Forced sterilizations constitute a form of torture or inhumane treatment as defined by several human rights organizations, such as the UN Committee on Economic, Social and Cultural Rights, and human rights courts, such as the Inter-American Court of Human Rights. Furthermore, a 2014 UN interagency statement characterized coerced or forced sterilization as a form of discrimination and violence against women. Numerous human rights organizations have specified that states are obligated to respect human rights and are responsible for the proper treatment of detainees. In light of these legal obligations, both ICE and the Trump administration must be held accountable for the cruel and inhumane actions that were perpetrated against migrant women.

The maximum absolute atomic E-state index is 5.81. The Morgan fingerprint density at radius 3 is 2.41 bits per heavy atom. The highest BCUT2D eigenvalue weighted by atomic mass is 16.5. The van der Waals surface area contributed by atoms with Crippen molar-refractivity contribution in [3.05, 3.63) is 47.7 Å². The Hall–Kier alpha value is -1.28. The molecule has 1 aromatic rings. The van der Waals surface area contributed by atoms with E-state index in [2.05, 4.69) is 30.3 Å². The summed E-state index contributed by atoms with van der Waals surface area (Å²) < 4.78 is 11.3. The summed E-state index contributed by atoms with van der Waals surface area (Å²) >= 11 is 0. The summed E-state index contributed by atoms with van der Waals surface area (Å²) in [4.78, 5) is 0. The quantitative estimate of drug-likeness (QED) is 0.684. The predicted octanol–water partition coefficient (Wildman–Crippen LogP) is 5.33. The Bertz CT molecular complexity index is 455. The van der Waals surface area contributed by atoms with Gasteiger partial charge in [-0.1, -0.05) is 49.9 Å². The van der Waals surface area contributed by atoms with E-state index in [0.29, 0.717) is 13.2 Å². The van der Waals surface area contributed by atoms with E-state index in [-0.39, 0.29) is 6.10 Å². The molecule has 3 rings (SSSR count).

Not only do these forced sterilizations violate human rights, but they are also deeply rooted in a racist and oppressive healthcare system targeting Black, Indigenous, Latinx, and other Women of Color. Forced sterilizations can be traced back to eugenic sterilization laws adopted by the U.S. in the early twentieth century, in which an estimated 70,000 women were forcibly sterilized. White supremacists have long used these laws and practices to oppress women, especially minority women, to the point where they became a model for Nazi Germany. Although the U.S repealed these laws by the 1970s, these allegations make it clear that they are still deeply embedded in the nation. Therefore, the U.S. government needs to step up, bear responsibility, and prevent this cruel practice from happening in any shape or form in the future.

The Biden Transition: What Needs to be Done?